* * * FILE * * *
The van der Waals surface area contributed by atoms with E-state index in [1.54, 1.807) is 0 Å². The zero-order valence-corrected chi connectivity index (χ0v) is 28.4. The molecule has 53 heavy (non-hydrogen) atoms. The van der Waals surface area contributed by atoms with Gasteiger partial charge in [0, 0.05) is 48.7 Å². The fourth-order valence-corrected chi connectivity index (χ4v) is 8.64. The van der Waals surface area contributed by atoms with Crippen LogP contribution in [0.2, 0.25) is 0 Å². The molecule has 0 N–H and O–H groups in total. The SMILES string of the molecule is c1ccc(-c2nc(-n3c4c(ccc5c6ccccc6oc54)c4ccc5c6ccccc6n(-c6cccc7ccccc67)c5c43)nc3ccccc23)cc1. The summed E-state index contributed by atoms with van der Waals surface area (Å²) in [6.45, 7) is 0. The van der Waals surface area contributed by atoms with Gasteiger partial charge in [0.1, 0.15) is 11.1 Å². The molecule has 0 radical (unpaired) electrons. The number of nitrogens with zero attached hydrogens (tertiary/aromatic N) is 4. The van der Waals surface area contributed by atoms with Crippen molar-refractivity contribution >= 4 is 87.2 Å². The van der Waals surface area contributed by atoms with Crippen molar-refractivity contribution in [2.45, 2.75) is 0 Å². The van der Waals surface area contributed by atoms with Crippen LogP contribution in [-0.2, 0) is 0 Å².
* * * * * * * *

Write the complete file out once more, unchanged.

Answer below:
The van der Waals surface area contributed by atoms with E-state index in [1.54, 1.807) is 0 Å². The zero-order valence-corrected chi connectivity index (χ0v) is 28.4. The molecule has 53 heavy (non-hydrogen) atoms. The van der Waals surface area contributed by atoms with Gasteiger partial charge in [0, 0.05) is 48.7 Å². The fourth-order valence-corrected chi connectivity index (χ4v) is 8.64. The van der Waals surface area contributed by atoms with Crippen LogP contribution in [0.2, 0.25) is 0 Å². The molecule has 0 N–H and O–H groups in total. The SMILES string of the molecule is c1ccc(-c2nc(-n3c4c(ccc5c6ccccc6oc54)c4ccc5c6ccccc6n(-c6cccc7ccccc67)c5c43)nc3ccccc23)cc1. The summed E-state index contributed by atoms with van der Waals surface area (Å²) in [6.45, 7) is 0. The van der Waals surface area contributed by atoms with Gasteiger partial charge in [0.1, 0.15) is 11.1 Å². The molecule has 0 radical (unpaired) electrons. The number of nitrogens with zero attached hydrogens (tertiary/aromatic N) is 4. The van der Waals surface area contributed by atoms with Crippen molar-refractivity contribution >= 4 is 87.2 Å². The van der Waals surface area contributed by atoms with Crippen molar-refractivity contribution in [2.45, 2.75) is 0 Å². The van der Waals surface area contributed by atoms with Crippen LogP contribution in [-0.2, 0) is 0 Å².